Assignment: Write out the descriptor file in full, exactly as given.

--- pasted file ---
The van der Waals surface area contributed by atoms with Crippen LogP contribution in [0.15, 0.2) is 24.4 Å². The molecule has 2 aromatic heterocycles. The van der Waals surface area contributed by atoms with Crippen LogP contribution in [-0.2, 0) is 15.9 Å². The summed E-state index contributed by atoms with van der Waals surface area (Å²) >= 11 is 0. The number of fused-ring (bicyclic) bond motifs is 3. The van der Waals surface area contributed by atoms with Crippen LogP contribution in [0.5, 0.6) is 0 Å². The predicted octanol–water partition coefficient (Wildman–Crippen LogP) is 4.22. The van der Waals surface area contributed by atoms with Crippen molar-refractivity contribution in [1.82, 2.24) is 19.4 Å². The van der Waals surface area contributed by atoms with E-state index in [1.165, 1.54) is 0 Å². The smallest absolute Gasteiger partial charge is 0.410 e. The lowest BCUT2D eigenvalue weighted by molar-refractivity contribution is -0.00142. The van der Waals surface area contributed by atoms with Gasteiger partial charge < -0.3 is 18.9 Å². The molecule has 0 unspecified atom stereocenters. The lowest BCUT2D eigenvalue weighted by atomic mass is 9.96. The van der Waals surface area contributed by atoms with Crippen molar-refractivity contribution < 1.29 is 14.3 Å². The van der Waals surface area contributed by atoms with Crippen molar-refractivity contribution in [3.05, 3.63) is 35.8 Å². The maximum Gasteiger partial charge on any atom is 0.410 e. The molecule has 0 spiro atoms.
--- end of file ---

The van der Waals surface area contributed by atoms with Crippen LogP contribution in [0.15, 0.2) is 24.4 Å². The molecule has 2 aromatic heterocycles. The van der Waals surface area contributed by atoms with Crippen LogP contribution in [-0.2, 0) is 15.9 Å². The summed E-state index contributed by atoms with van der Waals surface area (Å²) >= 11 is 0. The number of fused-ring (bicyclic) bond motifs is 3. The van der Waals surface area contributed by atoms with Crippen LogP contribution in [0.5, 0.6) is 0 Å². The predicted octanol–water partition coefficient (Wildman–Crippen LogP) is 4.22. The van der Waals surface area contributed by atoms with Crippen molar-refractivity contribution in [1.82, 2.24) is 19.4 Å². The van der Waals surface area contributed by atoms with E-state index in [1.165, 1.54) is 0 Å². The smallest absolute Gasteiger partial charge is 0.410 e. The lowest BCUT2D eigenvalue weighted by molar-refractivity contribution is -0.00142. The van der Waals surface area contributed by atoms with Gasteiger partial charge < -0.3 is 18.9 Å². The molecule has 0 unspecified atom stereocenters. The lowest BCUT2D eigenvalue weighted by atomic mass is 9.96. The van der Waals surface area contributed by atoms with Crippen molar-refractivity contribution < 1.29 is 14.3 Å². The van der Waals surface area contributed by atoms with Crippen molar-refractivity contribution in [3.05, 3.63) is 35.8 Å². The maximum Gasteiger partial charge on any atom is 0.410 e. The molecule has 0 spiro atoms.